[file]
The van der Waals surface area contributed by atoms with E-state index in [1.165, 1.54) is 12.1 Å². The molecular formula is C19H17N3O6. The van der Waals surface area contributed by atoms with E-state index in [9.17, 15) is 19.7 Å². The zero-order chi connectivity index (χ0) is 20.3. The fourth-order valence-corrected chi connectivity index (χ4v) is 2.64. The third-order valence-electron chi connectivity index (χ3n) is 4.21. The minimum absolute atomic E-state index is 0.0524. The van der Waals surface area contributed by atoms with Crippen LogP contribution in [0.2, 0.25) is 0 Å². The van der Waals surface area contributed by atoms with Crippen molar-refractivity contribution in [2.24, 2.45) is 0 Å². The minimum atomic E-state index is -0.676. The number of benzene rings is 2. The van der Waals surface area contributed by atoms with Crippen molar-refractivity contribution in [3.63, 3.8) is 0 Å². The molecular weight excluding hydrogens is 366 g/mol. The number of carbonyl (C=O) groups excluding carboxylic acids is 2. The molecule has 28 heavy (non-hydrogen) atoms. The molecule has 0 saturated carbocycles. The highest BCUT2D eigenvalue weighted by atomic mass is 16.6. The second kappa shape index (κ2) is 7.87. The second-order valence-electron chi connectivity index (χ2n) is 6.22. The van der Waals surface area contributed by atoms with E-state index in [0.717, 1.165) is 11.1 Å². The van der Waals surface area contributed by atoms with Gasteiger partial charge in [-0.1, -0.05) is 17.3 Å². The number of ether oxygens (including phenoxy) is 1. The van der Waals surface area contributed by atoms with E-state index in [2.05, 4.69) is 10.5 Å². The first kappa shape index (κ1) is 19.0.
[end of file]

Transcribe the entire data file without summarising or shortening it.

The van der Waals surface area contributed by atoms with E-state index in [1.165, 1.54) is 12.1 Å². The molecular formula is C19H17N3O6. The van der Waals surface area contributed by atoms with E-state index in [9.17, 15) is 19.7 Å². The zero-order chi connectivity index (χ0) is 20.3. The fourth-order valence-corrected chi connectivity index (χ4v) is 2.64. The third-order valence-electron chi connectivity index (χ3n) is 4.21. The minimum absolute atomic E-state index is 0.0524. The van der Waals surface area contributed by atoms with Crippen LogP contribution in [0.2, 0.25) is 0 Å². The van der Waals surface area contributed by atoms with Crippen molar-refractivity contribution in [2.24, 2.45) is 0 Å². The minimum atomic E-state index is -0.676. The number of benzene rings is 2. The van der Waals surface area contributed by atoms with Crippen molar-refractivity contribution in [3.63, 3.8) is 0 Å². The molecular weight excluding hydrogens is 366 g/mol. The number of carbonyl (C=O) groups excluding carboxylic acids is 2. The molecule has 28 heavy (non-hydrogen) atoms. The molecule has 0 saturated carbocycles. The highest BCUT2D eigenvalue weighted by atomic mass is 16.6. The second kappa shape index (κ2) is 7.87. The second-order valence-electron chi connectivity index (χ2n) is 6.22. The van der Waals surface area contributed by atoms with E-state index in [0.717, 1.165) is 11.1 Å². The van der Waals surface area contributed by atoms with Gasteiger partial charge in [-0.1, -0.05) is 17.3 Å². The number of ether oxygens (including phenoxy) is 1. The van der Waals surface area contributed by atoms with E-state index in [2.05, 4.69) is 10.5 Å². The first kappa shape index (κ1) is 19.0.